While still considered major surgery, heart transplantation has been around for almost 40 years. Most of the time, problems arise after the person goes home. Some of those problems are fatal. Now a new drug on the horizon is helping transplant patients lead a normal life.
Patients are at risk of two major problems after surgery -- rejection of the donor heart and a condition called cardiac vasculopathy. This is where the arteries in the transplanted heart start to narrow, and they narrow throughout the whole length of the arteries. It's the major cause of death after the first year after transplant .
An experimental drug called Everolimus is found to stop the immune system from attacking the transplanted organ and the overgrowth of cells that causes the arteries to narrow.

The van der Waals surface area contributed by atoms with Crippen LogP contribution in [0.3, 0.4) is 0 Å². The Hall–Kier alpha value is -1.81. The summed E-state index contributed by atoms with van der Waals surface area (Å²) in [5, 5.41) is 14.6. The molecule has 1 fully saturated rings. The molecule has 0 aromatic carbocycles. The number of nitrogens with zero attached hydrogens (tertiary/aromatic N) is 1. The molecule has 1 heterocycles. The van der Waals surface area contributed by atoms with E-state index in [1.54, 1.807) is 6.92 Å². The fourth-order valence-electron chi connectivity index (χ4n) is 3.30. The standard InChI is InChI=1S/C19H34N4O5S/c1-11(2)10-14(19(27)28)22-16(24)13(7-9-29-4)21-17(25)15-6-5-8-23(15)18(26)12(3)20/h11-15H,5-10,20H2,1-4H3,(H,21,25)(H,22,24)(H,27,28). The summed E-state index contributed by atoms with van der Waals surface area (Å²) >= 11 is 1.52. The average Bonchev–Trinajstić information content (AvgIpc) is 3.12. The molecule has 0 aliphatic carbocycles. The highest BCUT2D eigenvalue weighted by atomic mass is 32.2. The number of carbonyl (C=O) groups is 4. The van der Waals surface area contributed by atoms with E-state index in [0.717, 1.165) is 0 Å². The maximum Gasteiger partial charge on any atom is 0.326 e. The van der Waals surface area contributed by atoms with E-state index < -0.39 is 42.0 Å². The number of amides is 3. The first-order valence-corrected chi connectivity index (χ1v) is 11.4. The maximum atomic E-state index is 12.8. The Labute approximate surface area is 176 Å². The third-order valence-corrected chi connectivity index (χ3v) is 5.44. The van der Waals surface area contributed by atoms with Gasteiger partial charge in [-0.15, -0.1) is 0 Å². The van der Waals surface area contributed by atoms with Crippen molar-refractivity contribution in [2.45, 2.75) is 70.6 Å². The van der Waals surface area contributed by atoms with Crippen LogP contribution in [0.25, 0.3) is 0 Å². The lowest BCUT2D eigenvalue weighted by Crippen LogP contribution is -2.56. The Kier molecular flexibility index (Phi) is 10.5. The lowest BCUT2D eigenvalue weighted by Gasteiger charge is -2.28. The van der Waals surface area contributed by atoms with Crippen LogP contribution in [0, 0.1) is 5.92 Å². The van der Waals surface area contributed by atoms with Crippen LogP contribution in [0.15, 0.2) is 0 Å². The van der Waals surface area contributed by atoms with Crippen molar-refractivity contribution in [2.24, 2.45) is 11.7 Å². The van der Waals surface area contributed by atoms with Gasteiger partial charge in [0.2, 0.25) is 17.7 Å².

Previous studies have shown that, the success rate of Everolimus has doubled however researchers says more tests are needed to confirm this. Hence researchers say patients doing well on standard heart transplant medications will not need to switch to Everolimus for the moment.